<iframe src="//www.googletagmanager.com/ns.html?id=GTM-TMFBBP" height="0" width="0" style="display:none;visibility:hidden"> 6 Videos That Make Up an Ideal Music-Video Rollout
Expert Music Career Advice For DIY Musicians

6 Videos That Make Up an Ideal Music-Video Rollout

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It might seem that when you have a new music video to share with fans, all there is to do is post it to YouTube and move on... but nothing could be further from the truth! We could talk for days about what you can do on social media to promote a clip that might have cost you a pretty penny to craft, but instead, I’d like to focus on what else you can do specifically on YouTube to get more out of your content and rack up views, all of which contribute to your bank account.

There are plenty of supporting videos you can share on your YouTube that will make sense as part of a larger campaign — it’s possible you just haven’t thought of them yet. Here are some ideas you may want to consider as you get ready to film your latest masterpiece.

1. An enticing teaser

First thing’s first—a teaser! This obviously precedes everything else, and you can have a lot of fun when it comes to rolling out teaser videos. This is your first introduction to your visual, so make sure it’s enticing, exciting, and that it makes people hungry for more.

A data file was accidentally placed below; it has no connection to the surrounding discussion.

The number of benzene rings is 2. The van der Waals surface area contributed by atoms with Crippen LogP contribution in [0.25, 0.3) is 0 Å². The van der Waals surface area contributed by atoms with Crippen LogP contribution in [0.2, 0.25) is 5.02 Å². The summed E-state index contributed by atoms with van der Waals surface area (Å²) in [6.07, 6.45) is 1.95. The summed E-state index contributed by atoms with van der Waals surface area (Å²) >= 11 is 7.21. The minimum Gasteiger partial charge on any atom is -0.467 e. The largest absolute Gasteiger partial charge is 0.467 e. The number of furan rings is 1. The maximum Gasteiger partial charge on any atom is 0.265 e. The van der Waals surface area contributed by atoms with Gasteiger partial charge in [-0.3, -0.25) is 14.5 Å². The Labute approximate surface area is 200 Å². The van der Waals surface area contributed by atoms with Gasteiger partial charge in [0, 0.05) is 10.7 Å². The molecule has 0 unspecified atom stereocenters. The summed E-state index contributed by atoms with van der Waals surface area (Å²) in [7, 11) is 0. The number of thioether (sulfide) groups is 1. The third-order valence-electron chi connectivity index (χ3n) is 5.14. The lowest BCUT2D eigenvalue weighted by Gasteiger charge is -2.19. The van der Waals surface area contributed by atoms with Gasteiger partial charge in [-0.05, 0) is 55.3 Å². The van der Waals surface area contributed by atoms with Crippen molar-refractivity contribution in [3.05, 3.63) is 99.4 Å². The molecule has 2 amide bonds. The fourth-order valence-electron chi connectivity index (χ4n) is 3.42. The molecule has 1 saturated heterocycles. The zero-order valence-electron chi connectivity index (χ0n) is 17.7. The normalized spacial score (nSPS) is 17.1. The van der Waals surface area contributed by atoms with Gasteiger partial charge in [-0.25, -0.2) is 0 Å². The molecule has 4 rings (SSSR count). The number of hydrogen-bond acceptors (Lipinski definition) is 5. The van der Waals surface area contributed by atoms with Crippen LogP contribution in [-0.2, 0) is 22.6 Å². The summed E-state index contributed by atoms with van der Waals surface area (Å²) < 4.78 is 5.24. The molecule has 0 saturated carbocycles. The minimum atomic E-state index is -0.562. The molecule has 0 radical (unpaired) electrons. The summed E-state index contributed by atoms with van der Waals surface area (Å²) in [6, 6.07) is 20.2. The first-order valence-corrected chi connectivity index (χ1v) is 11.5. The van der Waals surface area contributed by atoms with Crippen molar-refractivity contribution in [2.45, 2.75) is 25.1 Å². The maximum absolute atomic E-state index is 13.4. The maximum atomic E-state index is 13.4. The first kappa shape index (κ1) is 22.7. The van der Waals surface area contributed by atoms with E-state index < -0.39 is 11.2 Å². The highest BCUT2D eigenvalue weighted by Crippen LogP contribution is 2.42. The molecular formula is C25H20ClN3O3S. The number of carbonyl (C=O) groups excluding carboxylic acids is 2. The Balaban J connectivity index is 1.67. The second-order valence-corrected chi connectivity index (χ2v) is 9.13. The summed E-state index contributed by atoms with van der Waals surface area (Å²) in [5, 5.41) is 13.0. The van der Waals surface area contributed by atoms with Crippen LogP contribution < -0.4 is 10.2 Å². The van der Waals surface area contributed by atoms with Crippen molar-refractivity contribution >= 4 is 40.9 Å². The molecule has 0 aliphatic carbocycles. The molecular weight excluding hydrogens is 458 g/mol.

These clips typically perform best on social media, so you may want to upload them directly to Instagram, Facebook and Twitter, as opposed to simply sharing the link to YouTube. That way, people will be able to watch the teasers right where they are. Making them go another step will deincentivize many, and they may not click through to a second site. Having said that, it never hurts to upload it to your YouTube page as well. Even if your teaser (or teasers) only accrue a few views on the Google-owned platform, it’s still worth making them available.

Also, make sure that by the time you release your teaser videos, the final product is almost ready. You don’t want to get your fanbase all excited for something, only to make them wait a long while for the complete project. They could easily lose interest or move on to other things while you’re still editing, so be sure you can hold to your plan by the time the teaser drops.

2. Teaser clips and segments

One teaser is great, but what’s even better than that? How about several teasers! If we’re talking about all social media, you can make your teasers more than just videos, uploading pictures as well... but since we’re looking solely at YouTube today, we’ll stick with short clips.

If you’re only going to rely on a single teaser, you can do pretty much whatever you want, but if you decide to post several, make sure you don’t make them too long. Don't share three one-minute teaser videos, because... isn’t that essentially your entire song? These posts should only be a moment, and they shouldn’t give too much away.

If you opt to release a handful before the visual is available in full, you may want to consider having them connect to one another in some way. Maybe you select 30 seconds and split that up into 10-second segments, or perhaps you try and tell some sort of story, all in just a few instants.